Trungpa in UK Guardian: “Cheerful” beats “Happy.”

Via Waylon Lewis
on Dec 20, 2008
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Pioneering Buddhist guru Chogyam Trungpa continues to teach, 20 years after passing away! He makes an appearance in this morning’s Guardian, one of the leading papers across the pond. I grew up in his American Buddhist community, and my ma taught me early on the important distinction Trungpa Rinpoche made between ‘happy’ and ‘cheerful.’ We all said ‘Cheerful Birthday,’ ‘Cheerful New Year,’…more than a quirky cute in-joke club password, it signalled a distinction between external, outward-dependent and fleeting satisfaction and a fundamental state of our basically-good being, awakened through meditation practice.

Excerpt via Ed Halliwell of the Guardian


The next week or so will bring most of us a higher-than-usual number of wishes for our “happiness”. Whether it’s “Happy Christmas” (which seems to have eclipsed the more traditional exhortation to be “merry”), “Happy New Year”, or the religion-neutral American import “Happy holidays”, so many hopes for contentment can have the unintended effect of seeming like a reproach, especially if we are not feeling as chipper as the season appears to demand.

It is often claimed that the “festive” period is one of enhanced misery for many, with rates of depression soaring as people grapple with family strife or loneliness that is in stark contrast to social expectations. There is conflicting evidence on this – calls to helplines like the Samaritans do increase over the holidays, but the suicide rate tends to dip, at least until the New Year kicks in. Nevertheless, the common perception of widespread seasonal woe, even if anecdotal, suggests that the forced imposition of “happiness” on a particular time of year can have unintended consequences.

However, there is another, much more useful phrase for describing the potential of the holiday period – “the season of good cheer”. Whereas the word happiness implies an end state, the result of causes and conditions over which we may have little control, cheerfulness is volitional, a deliberate decision to be good-spirited. Indeed, it may be especially appropriate to rouse “good cheer” at times – such as midwinter – when outer circumstances seem wretched and we are more likely to feel downcast.

The value in distinguishing between “happy” and “cheerful” was underlined by the Tibetan meditation master Chogyam TrungpaRinpoche. Trungpa was hugely influential in bringing Buddhism to the west in the 20th century, not least because of his precise and profound understanding of the English language and his ability to apply it in expounding Buddhist principles. He used to make a point of wishing people a “cheerful birthday” or a “cheerful new year”, emphasising that we can make a decision to connect and identify with our basic wellbeing (also known as Buddha-nature), even when we are in the midst of suffering.

By making a conscious decision to be cheerful, including when we are in pain, we diminish our…

…for the rest, click here and go to the source.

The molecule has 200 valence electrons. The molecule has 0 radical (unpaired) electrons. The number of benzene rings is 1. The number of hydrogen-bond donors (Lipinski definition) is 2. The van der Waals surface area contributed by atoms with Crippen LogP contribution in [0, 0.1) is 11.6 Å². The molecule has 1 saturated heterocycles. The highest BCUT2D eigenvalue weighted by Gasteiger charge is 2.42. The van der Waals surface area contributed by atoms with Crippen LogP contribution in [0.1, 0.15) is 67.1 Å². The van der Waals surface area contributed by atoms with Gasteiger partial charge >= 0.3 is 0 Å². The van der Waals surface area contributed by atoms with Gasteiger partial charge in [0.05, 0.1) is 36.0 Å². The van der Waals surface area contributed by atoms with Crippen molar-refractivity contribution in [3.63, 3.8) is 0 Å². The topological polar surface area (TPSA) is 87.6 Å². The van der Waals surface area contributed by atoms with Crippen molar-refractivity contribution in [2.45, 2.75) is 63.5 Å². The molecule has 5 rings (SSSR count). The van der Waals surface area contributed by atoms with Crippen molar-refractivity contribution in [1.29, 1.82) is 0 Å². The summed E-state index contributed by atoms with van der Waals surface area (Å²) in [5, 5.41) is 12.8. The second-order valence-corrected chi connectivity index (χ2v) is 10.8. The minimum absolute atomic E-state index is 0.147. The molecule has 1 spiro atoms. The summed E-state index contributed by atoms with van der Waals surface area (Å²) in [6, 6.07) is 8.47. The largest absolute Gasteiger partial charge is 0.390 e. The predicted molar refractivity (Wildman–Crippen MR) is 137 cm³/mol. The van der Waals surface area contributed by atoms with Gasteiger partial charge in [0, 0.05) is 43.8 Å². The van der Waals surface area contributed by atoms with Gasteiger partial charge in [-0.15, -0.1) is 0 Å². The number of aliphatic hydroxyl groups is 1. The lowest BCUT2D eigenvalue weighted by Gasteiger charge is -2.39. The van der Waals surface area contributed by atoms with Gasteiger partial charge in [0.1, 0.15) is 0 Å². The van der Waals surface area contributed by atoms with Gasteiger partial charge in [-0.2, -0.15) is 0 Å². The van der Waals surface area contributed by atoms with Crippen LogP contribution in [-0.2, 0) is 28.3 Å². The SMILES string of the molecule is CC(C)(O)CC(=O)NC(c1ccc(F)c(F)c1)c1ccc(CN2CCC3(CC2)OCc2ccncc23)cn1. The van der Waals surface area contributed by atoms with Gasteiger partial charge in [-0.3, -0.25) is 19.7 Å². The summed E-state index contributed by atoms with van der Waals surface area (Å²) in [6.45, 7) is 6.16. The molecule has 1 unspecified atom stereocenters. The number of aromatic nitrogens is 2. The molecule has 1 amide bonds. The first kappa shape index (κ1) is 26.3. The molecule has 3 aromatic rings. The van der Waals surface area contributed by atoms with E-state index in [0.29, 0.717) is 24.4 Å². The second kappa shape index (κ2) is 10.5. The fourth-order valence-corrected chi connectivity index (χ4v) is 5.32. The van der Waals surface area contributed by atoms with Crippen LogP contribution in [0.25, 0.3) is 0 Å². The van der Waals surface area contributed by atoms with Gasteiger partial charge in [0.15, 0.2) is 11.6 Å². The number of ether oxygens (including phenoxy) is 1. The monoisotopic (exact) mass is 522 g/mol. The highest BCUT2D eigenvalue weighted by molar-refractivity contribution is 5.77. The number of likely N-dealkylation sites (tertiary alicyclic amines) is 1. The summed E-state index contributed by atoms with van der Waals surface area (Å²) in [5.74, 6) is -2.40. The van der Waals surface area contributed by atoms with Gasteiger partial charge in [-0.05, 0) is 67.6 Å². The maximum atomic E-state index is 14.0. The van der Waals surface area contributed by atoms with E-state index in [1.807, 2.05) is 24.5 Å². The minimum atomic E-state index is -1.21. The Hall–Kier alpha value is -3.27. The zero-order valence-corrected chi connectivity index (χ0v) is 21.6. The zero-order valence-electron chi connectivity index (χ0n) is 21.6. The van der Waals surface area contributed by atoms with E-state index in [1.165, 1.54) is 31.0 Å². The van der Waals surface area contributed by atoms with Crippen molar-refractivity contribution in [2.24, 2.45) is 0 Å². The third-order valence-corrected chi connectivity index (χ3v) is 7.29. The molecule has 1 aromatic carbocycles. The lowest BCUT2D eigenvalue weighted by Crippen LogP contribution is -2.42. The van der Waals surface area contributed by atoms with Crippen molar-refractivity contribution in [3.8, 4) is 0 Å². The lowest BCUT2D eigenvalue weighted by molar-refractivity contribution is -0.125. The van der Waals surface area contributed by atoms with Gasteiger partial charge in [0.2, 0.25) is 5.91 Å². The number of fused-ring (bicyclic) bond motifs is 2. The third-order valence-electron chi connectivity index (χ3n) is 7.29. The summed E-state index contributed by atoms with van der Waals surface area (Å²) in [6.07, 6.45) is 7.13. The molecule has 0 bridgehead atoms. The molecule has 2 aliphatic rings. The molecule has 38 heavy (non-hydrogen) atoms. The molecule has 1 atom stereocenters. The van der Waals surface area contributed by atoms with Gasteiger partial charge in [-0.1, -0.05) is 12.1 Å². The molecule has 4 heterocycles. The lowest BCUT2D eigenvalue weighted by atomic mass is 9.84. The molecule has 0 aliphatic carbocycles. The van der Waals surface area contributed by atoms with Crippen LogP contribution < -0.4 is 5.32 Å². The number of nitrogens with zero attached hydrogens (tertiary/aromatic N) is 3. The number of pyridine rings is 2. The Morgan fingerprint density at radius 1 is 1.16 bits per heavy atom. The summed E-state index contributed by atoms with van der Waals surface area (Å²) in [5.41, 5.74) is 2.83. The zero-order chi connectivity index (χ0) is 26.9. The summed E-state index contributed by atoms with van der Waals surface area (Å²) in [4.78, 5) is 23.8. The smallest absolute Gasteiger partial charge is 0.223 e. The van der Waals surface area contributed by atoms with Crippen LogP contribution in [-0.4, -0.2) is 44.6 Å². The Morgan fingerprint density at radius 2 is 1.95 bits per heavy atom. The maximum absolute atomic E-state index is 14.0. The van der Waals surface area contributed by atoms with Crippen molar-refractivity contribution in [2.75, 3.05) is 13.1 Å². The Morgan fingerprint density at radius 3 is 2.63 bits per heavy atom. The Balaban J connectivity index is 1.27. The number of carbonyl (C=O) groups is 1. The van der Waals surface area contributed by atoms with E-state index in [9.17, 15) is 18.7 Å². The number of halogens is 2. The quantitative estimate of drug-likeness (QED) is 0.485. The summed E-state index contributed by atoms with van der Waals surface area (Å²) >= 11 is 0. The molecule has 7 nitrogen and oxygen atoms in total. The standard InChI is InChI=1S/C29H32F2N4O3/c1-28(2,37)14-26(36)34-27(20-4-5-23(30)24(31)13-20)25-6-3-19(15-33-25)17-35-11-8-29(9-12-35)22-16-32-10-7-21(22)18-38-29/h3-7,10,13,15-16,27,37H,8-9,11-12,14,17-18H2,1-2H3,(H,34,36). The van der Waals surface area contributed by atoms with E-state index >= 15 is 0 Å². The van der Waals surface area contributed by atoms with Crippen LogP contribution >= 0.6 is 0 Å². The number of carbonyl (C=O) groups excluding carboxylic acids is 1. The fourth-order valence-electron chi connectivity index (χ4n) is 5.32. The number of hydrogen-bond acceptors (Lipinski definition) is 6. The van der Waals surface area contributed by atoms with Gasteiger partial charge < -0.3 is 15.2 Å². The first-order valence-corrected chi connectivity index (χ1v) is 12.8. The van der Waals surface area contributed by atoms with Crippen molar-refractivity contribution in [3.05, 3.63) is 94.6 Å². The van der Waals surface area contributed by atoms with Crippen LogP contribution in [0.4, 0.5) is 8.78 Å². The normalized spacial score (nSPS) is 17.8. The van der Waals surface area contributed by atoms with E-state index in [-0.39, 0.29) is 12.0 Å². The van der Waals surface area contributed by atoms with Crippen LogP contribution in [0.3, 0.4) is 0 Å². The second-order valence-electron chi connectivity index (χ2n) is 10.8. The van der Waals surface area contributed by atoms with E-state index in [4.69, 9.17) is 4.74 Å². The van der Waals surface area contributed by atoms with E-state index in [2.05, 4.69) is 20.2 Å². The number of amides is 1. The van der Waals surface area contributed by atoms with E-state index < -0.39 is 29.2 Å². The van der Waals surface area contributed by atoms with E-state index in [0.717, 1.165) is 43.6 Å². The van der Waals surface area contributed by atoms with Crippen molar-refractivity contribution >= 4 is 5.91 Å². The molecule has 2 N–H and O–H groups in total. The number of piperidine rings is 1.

About Waylon Lewis

Waylon Lewis, founder of elephant magazine, now & host of Walk the Talk Show with Waylon Lewis, is a 1st generation American Buddhist “Dharma Brat." Voted #1 in U.S. on twitter for #green two years running, Changemaker & Eco Ambassador by Treehugger, Green Hero by Discovery’s Planet Green, Best (!) Shameless Self-Promoter at Westword's Web Awards, Prominent Buddhist by Shambhala Sun, & 100 Most Influential People in Health & Fitness 2011 by "Greatist", Waylon is a mediocre climber, lazy yogi, 365-day bicycle commuter & best friend to Redford (his rescue hound). His aim: to bring the good news re: "the mindful life" beyond the choir & to all those who didn't know they gave a care. | His first book, Things I would like to do with You, is now available.


8 Responses to “Trungpa in UK Guardian: “Cheerful” beats “Happy.””

  1. […] the full story here. Thanks for the tip, Waylon of Elephant. This entry was written by Molly De Shong, posted on December 20, 2008 at 11:59 pm. Bookmark the […]

  2. Eric Bodenstab says:

    Has the articles author done Shambhala Training?

    …cheerful v. Happy is kinda of one of those apples and oranges types of deals, in my opinion; I’d gladly take either.

  3. Steve Scarano says:

    I did not see the article on ‘cheerful vs. happy’. However, through experience I know that happy and sad are inseperable. The possibilty in all this is that you can always ‘cheer up’ I stopped wishing people a ‘happy birthday’ long ago. The realization is that people are not always happy on their birthday. So, wishing them a ‘cheerful birthday’ cuts through the happy and sad struggle and opens our mind to the greater possibility of ‘cheering up’ on the spot. Now, we as practioners can relate to that but it can be as simple as Trungpa would say, ‘relating to the kitchen sink’. Cleaning the kitchen sink and putting the dishes away can cheer you up. It is a lot easier to find ways to cheer up then to get tangled up in a happy or sad life. Cheering up takes effort. Cheers, Steve

  4. admin says:

    Thank, Waylon, very much. Quite an article—very well said. Hard to believe it appeared in the popular press. Who is this guy Halliwell; know anything about him?


  5. […] was only at my Seminary, in 1992—which the then-Sawang, now-Sakyong Mipham Rinpoche (Trungpa Rinpoche’s eldest son and my guru) led for the first time (he had leapt in, not quite yet […]

  6. […] that’s why I wish you Cheerful, not a Happy, New […]

  7. […] “Happiness,” he’d say, is a temporary, conditional state of mind. It’s part … […]

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